(5) Hatoyama diplomacy; No solution in sight for U.S. force

YOMIURI (Page 1) (Abridged slightly)
September 29, 2009

A strange paradigm has emerged among Tokyo, Washington, and Okinawa.
Defense Minister Yoshimi Kitazawa, who toured U.S. Camp Schwab and
the city of Nago where it is located on Sept. 26, must have sensed

During his stay in Okinawa starting Sept. 25, Kitazawa met with
Governor Hirokazu Nakaima, the Nago major, and others, in addition
to the visit to the coastal area of Camp Schwab, which Washington
and Tokyo agreed to designate as the relocation site for the U.S.
Marine Corps' Futenma Air Station (in Ginowan).

Nakaima and others said to Kitazawa that moving the air station out
of Okinawa or out of Japan would be the best option, but they wonder
if it would be feasible. As such, they eventually told the defense
minister that relocation within the prefecture would be inevitable.

Complicated work to reduce the excessive burden on Okinawa falls
under the realm of diplomatic negotiations between Japan and the
United States. At the same time, it has become essential to reach a
consensus among the Japanese government, the U.S. government, and
local governments in Okinawa.

In the past, local governments used to oppose what was agreed upon
between the Japanese and U.S. governments. At present, the U.S.
government and the local governments are generally supportive of
building a replacement facility within Okinawa, while the Hatoyama
administration is insisting on moving the air station out of the
prefecture or out of the country. A solution is nowhere in sight.

Kitazawa expressed his candid opinion at a news conference in Naha
on the night of Sept. 26, saying, "(The reality) is quite different
from what I have learned from the documents and blueprints." On the
night of Sept. 24, the day before his departure for Okinawa,
Kitazawa received a severe report on the situation in a telephone
call from Foreign Minister Katsuya Okada in the United States who
indicated that he had in-depth talks with Secretary of State Hillary

The United States, too, wants to implement what was agreed upon with
Japan. A U.S. government source explained the reason this way: "To
begin with, the U.S. Marine Corps did not want to give up Futenma
and was opposed to its relocation. Although the White House and the
Defense Department have managed to hold back the opponents, they
have regained momentum thanks to the Japanese government's
reluctance to relocate the air station to Nago."

TOKYO 00002274 007 OF 009

The source also quipped: "Is the Hatoyama administration going to
pull the rug out from under President Obama and Secretary of Defense

Prime Minister Hatoyama has described the establishment of a
Yukio-Barack relationship with President Obama as an accomplishment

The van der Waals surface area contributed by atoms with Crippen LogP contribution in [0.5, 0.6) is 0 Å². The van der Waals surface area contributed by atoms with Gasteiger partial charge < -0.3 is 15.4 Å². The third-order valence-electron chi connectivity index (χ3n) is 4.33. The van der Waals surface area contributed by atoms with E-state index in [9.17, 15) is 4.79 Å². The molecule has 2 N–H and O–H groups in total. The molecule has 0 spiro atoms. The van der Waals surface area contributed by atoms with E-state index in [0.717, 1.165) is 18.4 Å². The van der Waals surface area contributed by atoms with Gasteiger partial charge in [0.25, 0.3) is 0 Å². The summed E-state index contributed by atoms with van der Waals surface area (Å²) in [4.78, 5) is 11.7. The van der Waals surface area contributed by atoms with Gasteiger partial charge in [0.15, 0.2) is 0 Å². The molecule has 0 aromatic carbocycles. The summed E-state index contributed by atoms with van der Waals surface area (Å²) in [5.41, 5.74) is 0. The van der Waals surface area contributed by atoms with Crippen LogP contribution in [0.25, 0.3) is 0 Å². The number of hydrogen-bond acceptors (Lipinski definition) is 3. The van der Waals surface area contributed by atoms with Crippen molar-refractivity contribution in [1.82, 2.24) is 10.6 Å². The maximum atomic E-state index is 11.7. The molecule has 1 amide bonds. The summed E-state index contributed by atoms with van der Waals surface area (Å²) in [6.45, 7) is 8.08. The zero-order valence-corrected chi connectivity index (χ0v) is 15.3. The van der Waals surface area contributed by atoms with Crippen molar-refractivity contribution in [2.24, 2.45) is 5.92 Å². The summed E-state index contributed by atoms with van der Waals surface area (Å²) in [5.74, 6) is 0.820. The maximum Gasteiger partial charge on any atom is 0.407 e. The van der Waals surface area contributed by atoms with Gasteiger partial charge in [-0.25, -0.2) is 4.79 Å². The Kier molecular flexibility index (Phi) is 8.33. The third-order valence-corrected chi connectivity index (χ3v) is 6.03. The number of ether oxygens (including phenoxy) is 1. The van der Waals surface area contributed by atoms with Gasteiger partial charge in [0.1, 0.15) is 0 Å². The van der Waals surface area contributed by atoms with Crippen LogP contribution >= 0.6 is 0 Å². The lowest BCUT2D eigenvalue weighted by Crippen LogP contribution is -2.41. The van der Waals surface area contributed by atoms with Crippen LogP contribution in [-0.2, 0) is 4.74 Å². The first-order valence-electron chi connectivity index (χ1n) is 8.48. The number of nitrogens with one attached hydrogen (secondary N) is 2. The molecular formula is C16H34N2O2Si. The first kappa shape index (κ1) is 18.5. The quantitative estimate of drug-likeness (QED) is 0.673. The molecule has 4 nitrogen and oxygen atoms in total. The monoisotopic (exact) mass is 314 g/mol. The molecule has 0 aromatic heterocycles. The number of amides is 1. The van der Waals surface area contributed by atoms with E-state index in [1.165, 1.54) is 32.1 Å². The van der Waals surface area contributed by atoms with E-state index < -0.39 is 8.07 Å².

gained from his recent visit to the United States. To further deepen
the relationship of trust, it is important for him to lend an ear to
the voice of his partner.

At a news conference on Sept. 25, the Prime Minister indicated that
he will "show his understanding of the thoughts of the people of the
United States and Okinawa" as well as of the DPJ manifesto that
pledged to move "in the direction of reexamining" the realignment of
U.S. forces in Japan. How is he going to fill the gap between the
two countries? His real ability to build a relationship of trust is
being tested ahead of President Obama's visit to Japan in November.

(6) Japanese, Chinese, South Korea foreign ministers agree to
cooperate in promoting concept of East Asian Community but have
different motives

NIKKEI (Page 2) (Full)
September 29, 2009

(Nahoko Yamauchi, Shanghai)

With the trilateral foreign ministerial meeting of Japan, China and
South Korea held on Sept. 28, the Hatoyama administration's Asia
diplomacy has been set in motion. The foreign ministers agreed to
cooperate in promoting the concept of an East Asian Community, but
they have different motives. Although China and South Korea are
pinning high hopes on the Hatoyama administration because of its
policy of placing emphasis on Asia, there are numerous of thorny
pending issues among the three countries. They will soon begin
maneuvering in pursuit of actual benefits.

Prime Minister Yukio Hatoyama has proposed forming an East Asian
Community, but the specifics of the concept have yet to be
disclosed, such as the topics to be discussed and the framework of
participants. It might be said, though, that Chinese Foreign
Minister Yang Jiechi and South Korean Foreign Affairs and Trade
Minister Yu Myung-Hwan promised to offer cooperation to Foreign
Minister Katsuya Okada after he briefed the community concept in
their meeting on the 28th for the very reason that the specifics of
the concept have not been revealed yet.

For the Democratic Party of Japan, which criticized the Liberal
Democratic Party's (LDP) administration as "blindly following the
U.S.," forming an East Asian Community is a symbolic concept showing
that its diplomatic policy differs from the LDP's. The concept is
also intended to supplement the prime minister's assertion of "a
close and equal Japan-U.S. alliance."

Meanwhile, China appears to be aiming to use the idea to take the
initiative in East Asia. The country also expects that the East